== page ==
Tennis’ greatest male players of all times: (Part Four) John McEnroe – Tennis Special

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Tennis’ greatest male players of all times: (Part Four) John McEnroe – Tennis Special
American tennis has been on its prime at one time, with legendary players dominating the entire tennis world. Pete Sampras was the last of the tennis icon after whom the United States has failed to sustain its pride and glory by
producing a player of his class. Andy Roddick, Mardy Fish and John Isner were among the top notch performers from America but they actually didn’t carry on the legacy of their country in the sport of tennis.
Let us go back to the golden days of American tennis when a player single-handedly registered piles of records to earn a place among the Greatest of All Times players in tennis. He was the man who shall never be seen in action
in the professional circuit again but still a number of upcoming tennis stars inspire him as their ideal professional sportsman.
John McEnroe – the United States of America
His movements on the tennis courts were no less than a ballet dace; smooth stroke play and the most agile foot work you would ever see. John Patrick McEnroe shall always be one of the most unique tennis characters in the history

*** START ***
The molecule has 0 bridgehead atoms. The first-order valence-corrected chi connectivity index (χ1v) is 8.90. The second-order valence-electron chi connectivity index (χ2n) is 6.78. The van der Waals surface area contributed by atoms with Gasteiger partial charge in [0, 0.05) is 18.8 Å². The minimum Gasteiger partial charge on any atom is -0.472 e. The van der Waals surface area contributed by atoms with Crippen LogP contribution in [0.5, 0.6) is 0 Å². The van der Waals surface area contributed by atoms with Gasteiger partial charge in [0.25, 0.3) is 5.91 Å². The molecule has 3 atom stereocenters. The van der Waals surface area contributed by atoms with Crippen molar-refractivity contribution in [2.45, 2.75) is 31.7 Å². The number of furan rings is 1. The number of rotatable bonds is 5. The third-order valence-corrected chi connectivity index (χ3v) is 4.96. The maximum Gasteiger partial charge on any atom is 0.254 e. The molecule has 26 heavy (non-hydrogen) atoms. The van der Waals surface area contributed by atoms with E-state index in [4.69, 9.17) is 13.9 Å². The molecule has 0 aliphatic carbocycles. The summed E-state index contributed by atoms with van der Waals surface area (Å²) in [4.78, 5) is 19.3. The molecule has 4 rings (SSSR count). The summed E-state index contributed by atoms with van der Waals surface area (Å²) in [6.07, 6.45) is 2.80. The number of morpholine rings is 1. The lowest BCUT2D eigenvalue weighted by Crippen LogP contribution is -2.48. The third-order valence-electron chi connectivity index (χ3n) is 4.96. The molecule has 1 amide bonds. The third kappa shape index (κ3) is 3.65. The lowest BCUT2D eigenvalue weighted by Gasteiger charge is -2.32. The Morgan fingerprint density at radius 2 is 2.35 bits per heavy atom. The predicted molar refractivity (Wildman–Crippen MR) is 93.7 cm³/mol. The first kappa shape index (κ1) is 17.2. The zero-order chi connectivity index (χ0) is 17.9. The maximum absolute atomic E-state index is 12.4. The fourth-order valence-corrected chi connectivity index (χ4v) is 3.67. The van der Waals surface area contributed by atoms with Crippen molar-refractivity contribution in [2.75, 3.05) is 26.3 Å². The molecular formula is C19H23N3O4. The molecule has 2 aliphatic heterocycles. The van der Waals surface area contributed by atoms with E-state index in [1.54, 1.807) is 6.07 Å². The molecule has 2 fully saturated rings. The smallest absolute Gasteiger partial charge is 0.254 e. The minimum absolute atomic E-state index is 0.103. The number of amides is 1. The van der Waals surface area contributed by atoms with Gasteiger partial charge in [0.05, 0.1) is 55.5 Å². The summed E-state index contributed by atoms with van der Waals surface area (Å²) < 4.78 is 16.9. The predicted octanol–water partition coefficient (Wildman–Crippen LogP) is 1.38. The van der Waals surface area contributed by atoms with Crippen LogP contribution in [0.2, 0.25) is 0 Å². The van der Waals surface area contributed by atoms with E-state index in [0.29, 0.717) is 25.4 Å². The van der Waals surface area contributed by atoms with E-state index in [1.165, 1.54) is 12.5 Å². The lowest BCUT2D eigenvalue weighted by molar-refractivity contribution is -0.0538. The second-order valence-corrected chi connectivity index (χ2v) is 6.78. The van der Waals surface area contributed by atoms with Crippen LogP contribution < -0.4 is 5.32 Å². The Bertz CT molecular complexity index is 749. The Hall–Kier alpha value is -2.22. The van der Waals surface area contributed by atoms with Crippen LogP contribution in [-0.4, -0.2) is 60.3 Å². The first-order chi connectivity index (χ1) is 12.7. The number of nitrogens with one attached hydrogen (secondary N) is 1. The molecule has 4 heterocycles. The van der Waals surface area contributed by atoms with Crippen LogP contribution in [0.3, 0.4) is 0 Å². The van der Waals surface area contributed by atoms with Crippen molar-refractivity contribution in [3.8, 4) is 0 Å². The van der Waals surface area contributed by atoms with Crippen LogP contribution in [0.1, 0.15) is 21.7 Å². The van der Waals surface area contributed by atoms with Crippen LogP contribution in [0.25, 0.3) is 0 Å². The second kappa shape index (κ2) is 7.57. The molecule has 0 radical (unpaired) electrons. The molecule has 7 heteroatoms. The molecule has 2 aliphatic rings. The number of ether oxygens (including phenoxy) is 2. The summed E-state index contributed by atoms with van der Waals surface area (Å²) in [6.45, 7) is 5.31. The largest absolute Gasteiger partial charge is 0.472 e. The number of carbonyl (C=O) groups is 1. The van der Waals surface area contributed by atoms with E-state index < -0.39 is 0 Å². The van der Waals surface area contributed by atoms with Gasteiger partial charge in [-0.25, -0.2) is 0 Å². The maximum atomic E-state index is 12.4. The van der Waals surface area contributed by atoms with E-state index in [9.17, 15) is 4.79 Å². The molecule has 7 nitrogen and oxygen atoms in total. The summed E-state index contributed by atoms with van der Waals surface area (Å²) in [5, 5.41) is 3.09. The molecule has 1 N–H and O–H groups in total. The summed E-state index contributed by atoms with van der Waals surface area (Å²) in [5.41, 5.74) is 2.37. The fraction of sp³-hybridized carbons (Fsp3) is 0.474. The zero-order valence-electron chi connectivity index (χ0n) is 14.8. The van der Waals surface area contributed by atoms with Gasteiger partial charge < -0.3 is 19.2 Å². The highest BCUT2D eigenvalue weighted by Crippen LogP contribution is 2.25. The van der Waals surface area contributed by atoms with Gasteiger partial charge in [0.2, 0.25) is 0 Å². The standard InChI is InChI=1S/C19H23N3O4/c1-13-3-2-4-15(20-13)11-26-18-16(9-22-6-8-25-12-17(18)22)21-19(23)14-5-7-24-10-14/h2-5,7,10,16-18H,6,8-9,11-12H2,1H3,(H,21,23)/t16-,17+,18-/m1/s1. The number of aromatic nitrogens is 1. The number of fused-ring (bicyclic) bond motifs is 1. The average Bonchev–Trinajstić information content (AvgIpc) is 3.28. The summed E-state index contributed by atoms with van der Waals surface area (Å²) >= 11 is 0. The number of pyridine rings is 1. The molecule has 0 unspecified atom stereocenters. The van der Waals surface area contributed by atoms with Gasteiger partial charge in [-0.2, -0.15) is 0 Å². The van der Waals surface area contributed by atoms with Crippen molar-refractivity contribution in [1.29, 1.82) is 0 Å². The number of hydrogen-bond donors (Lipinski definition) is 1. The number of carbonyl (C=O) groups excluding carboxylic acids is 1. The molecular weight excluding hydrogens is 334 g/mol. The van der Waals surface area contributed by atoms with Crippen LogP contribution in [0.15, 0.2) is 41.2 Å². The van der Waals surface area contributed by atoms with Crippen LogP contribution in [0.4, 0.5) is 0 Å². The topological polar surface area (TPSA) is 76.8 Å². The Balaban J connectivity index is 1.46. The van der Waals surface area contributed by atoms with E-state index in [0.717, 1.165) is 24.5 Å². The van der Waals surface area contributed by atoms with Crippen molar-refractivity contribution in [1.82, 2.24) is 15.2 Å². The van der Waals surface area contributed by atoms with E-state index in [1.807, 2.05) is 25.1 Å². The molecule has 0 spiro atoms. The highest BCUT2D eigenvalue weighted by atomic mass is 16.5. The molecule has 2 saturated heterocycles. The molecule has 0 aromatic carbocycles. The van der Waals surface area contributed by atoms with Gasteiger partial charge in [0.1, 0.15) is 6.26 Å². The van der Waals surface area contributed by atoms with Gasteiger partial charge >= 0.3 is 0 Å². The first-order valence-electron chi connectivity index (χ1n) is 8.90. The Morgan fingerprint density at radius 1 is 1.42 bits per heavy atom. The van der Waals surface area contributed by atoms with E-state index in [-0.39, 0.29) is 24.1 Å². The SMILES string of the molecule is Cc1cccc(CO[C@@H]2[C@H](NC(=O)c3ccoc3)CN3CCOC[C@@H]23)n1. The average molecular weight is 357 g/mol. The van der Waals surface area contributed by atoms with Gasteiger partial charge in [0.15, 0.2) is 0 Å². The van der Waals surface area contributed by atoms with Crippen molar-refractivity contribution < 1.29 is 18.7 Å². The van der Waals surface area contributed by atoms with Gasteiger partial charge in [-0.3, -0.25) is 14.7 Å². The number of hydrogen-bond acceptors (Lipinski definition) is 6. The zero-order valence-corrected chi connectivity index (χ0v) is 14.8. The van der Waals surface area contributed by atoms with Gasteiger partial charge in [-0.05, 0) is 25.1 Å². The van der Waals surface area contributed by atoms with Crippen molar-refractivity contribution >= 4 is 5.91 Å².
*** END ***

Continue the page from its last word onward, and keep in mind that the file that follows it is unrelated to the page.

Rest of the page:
books. He is remembered not just for his game play, but his on and off-court gestures as well.
Stepping into the professional circuit in 1978, McEnroe took barely two years to hunt down the best players in business and claim the world number one spot. He bagged seven Grand Slam trophies in his 14-year professional career
but couldn’t register a Career Slam. He won four US Open titles and three Wimbledon Championships, failing to get his hands on the other two Major trophies. He was the finalist at the Roland Garros in 1984 but couldn’t cash in that precious opportunity. McEnroe’s
best run at the Grand Slam Down Under was in 1983 when he reached the semi-final draw.
The 53-year-old American legend claimed a total of 76 ATP (Association of Tennis Professionals) championship titles, 42 of which came on the carpet surface. His success on the hard courts was phenomenal, as he secured 22 trophies
on his favourite surface, whilst could only pocket four titles on the red clay.
The most eminent feature of McEnroe’s game play was his tremendous ability to strike a volley with immense power and amazing accuracy. Every contest of his would witness him raiding the net frequently and punching juicy volleys
into unplayable cross-court winners. The other critical success factor in his game included her precision of posting a delicate drop shot. McEnroe had great command on his shot placement and power, placing a perfect drop shot at his will and leaving his opponents
absolutely stunned.
No doubt he was a tennis genius but quite fuming personality as well. McEnroe’s classic arguments with the match officials, screaming and shouting the chair umpire and threatening the linesmen, were all part of his game. Some tennis
fans remember him because of his short temperament, other remember him as one of the greatest tennis player being witnessed on the courts. Either way, McEnroe remains alive in our memories all the times.
Disclaimer: The views expressed in this article are the writer's own and in no way represent's official editorial policy. 



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